It's great to be here. So I graduated in 2013, with, as Dr. Felipe said, public policy degree and I've worked in both private university, and now I'm in a nonprofit. And so I'll describe, you know, my research and the nonprofit. But we'll also kind of describe my role. So I ended up focusing on early behavioral health policy. It was an interest that I developed early on, there was a lot of need for research in that area. And there were mentors at the School of Public Policy. And so I've kind of continued throughout my career to focus on this area. And the group that I now work at has a really strong department in behavioral health policy. And so that's what led me to work at RTI, the Research Triangle Institute or RTI International. It's a very large nonprofit. It was founded in 1959. So it was, I think, the first company in the Research Triangle area, which includes lots of other research organizations there and it's kind of the Duke and NC State and UNC area that triangle. Researchers for RtI are all over the world. It's an international organization, it has about 6000 staff, and this is across over 250 disciplines. So the research agenda of the nonprofit as a whole covers a wide array of of focus areas, and they produce basic science all the way to like Policy and Practice Research, implementation science. And so really the whole continuum. So my role I'm in the health practice area, it's the largest group at RTI. There's a lot of federal money for Health Research. And so we work in contracts. So federal contracts, most of my work is with domestic research. But we also have grants and foundation work. So I work with a future build trust that I'm directing a research project on. We have two NIH grants looking at the opioid and overdose crisis, and work with the CDC. So there's really a lot of flexibility being at a nonprofit institution that and solely focuses on research. I think one of the benefits of being at a group like RTI is it's looked at as an independent kind of nonpartisan research institute. And so we can provide research to, to really inform policy and practice from that nonpartisan lens. And so my role at RTI, I'm a Research Leader. I'm in the Health Economics program. But I'm a little bit of a an outsider in my program, because I have more of a focus on policy and health services research, but often using economics tools, but what you'll find in outfits like RTI or Nordic or Mathematica, these different research institutes is it's they're really multidisciplinary. So that's one of the things that I've really enjoyed is we'll have multidisciplinary teams, including economists, implementation scientists, epidemiologists, working together to solve problems. I'm also involved in getting funding. So that's part of the work as well, working on proposals and looking for requests for research. And finally, I'm involved in mentoring junior staff. So I'll end there, but I'm excited to talk more about my work. Thank you.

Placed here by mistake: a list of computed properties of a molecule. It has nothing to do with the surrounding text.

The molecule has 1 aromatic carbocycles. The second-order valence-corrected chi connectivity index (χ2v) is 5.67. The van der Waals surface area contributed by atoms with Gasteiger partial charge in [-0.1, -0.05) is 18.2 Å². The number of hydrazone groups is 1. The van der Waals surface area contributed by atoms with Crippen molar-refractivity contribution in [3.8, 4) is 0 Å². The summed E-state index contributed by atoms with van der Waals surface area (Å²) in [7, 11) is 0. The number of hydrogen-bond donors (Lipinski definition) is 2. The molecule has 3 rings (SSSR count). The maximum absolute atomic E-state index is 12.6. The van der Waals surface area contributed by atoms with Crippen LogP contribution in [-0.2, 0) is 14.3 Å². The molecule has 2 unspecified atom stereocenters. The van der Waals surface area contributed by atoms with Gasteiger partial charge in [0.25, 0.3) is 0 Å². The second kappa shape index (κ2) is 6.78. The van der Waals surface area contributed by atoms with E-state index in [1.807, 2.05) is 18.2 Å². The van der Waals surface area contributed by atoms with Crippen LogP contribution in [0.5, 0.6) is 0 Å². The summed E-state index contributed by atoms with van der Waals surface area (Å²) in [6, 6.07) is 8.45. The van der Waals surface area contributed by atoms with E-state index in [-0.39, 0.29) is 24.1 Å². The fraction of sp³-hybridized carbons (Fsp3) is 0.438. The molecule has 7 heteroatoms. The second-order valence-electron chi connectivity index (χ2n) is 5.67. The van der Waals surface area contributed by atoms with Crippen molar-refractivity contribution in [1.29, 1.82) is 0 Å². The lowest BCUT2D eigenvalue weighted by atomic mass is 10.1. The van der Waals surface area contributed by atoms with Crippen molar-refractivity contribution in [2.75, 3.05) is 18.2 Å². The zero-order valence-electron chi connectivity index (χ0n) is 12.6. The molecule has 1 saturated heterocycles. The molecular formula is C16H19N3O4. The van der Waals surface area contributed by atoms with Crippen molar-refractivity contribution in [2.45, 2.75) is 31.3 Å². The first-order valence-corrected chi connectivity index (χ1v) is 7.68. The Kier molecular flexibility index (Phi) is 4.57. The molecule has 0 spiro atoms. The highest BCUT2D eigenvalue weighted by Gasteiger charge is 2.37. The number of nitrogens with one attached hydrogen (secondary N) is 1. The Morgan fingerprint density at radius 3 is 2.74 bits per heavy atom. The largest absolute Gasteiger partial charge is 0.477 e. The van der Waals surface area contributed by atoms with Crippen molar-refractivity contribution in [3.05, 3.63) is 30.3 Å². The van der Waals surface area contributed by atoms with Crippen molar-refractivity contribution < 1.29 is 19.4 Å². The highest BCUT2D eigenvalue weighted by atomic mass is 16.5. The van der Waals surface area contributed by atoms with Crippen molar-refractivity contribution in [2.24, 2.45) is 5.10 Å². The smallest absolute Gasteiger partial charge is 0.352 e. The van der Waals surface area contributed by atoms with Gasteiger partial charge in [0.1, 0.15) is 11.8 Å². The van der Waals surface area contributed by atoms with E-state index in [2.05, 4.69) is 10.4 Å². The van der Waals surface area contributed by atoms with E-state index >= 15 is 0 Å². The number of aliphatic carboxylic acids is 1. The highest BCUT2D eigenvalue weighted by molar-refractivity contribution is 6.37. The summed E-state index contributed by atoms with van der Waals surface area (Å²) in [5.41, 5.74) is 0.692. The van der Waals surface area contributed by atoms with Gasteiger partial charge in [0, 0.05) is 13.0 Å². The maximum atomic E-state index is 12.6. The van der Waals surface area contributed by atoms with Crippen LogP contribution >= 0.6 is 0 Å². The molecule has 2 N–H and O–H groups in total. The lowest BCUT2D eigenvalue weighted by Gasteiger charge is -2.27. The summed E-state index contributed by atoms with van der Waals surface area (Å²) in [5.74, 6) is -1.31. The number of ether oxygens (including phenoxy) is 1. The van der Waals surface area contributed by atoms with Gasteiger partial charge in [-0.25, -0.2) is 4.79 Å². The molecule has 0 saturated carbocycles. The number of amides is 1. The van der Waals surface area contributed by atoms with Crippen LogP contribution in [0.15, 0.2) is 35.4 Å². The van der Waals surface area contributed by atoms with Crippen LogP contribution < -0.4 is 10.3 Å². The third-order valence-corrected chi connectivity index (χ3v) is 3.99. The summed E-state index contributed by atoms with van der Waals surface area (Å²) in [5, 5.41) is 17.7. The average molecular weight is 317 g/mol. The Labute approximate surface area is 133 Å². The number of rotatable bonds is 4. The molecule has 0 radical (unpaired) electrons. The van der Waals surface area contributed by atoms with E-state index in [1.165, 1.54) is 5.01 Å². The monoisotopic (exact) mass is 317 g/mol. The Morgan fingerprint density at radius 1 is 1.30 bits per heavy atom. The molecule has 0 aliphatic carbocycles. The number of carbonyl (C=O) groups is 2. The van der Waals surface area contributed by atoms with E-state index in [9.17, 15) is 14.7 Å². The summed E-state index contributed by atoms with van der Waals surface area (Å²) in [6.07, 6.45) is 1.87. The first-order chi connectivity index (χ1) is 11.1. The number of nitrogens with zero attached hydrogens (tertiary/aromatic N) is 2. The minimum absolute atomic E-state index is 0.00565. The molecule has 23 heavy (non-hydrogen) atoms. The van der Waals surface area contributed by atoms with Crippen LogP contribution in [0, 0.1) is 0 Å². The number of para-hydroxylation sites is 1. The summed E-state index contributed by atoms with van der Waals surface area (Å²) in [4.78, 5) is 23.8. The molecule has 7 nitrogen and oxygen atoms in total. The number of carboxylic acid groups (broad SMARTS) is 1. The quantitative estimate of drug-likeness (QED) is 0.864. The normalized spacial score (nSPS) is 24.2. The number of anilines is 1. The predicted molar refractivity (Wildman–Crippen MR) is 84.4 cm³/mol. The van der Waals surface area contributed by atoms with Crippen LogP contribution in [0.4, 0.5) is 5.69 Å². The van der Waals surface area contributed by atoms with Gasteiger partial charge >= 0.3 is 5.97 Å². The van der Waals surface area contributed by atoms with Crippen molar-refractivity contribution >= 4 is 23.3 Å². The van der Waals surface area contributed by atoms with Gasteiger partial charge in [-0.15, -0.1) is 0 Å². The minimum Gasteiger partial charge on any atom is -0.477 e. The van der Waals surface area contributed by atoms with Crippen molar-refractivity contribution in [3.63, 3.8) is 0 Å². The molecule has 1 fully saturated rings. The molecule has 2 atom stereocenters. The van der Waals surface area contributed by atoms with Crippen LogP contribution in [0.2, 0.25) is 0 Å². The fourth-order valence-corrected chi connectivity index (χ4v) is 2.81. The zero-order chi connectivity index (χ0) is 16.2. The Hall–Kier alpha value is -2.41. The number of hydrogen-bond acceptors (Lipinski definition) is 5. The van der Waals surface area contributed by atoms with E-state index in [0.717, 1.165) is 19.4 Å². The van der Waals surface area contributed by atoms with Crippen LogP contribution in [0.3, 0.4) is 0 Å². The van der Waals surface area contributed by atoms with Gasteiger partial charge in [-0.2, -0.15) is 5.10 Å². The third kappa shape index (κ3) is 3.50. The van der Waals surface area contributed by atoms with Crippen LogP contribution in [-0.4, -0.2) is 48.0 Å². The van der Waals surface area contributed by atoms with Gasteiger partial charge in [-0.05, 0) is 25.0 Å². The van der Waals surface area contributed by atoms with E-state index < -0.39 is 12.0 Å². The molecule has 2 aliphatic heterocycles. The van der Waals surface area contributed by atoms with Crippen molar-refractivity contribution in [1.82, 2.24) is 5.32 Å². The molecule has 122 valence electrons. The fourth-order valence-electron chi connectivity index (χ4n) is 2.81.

Awesome. So I am an Early Career Scholar. I graduated just a couple years ago with my PhD. So hopefully this will give you a different side of what you can do with research and PhDs if that's what you're interested in. So I have dual roles as Dr. Felipe. hadn't mentioned. I'll start with talking through my first role, which is the Associate Director of implementation science with the evidence to impact collaborative at Penn State University, which is a mouthful. So with the research translation platform, we have a bunch of different initiatives that at the end of the day, our goal is to increase policymakers use of research evidence in the work that they're doing. Whether that's constituent outreach, or writing legislation, or just kind of getting the word out, we aim to make their decisions a little more informed, or at least providing the information if they choose to use it. So within the research translation platform, we have initiatives such as results first, which we recently acquired from the Pew family impact seminars recently acquired from Purdue, and also the research to policy collaboration. So as as an associate director of implementation science, I provide insights on how we implement several of those programs, figuring out, where is our capacity, where do we need to bolster it? What best practices can we incorporate and bolster to improve the impact of the work that we're doing for those initiatives. My other role is the lead Policy Associate within the research to policy collaboration. And there, I lead a team of policy associates in helping to bridge the research and policymaking communities. So right now, we're working a lot with Federal Congress, doing needs assessments of policymakers to identify their evidence needs. And then we go and we work with a group of researchers to help bolster their capacity to understand the policymaking process and the policymakers where they're at without lobbying, which means it's a lot of education for policymakers and researchers. So it's a lot of boots on the ground capacity building, providing technical assistance to both groups, and just kind of liaising between the two. So it's a lot of leveraging research skills in a very practical way.
Wonderful, thank you all. Research usually starts with identifying a problem that needs to be solved. So I'm curious about the problems and questions that you address in your work. And we'll start with Brittany.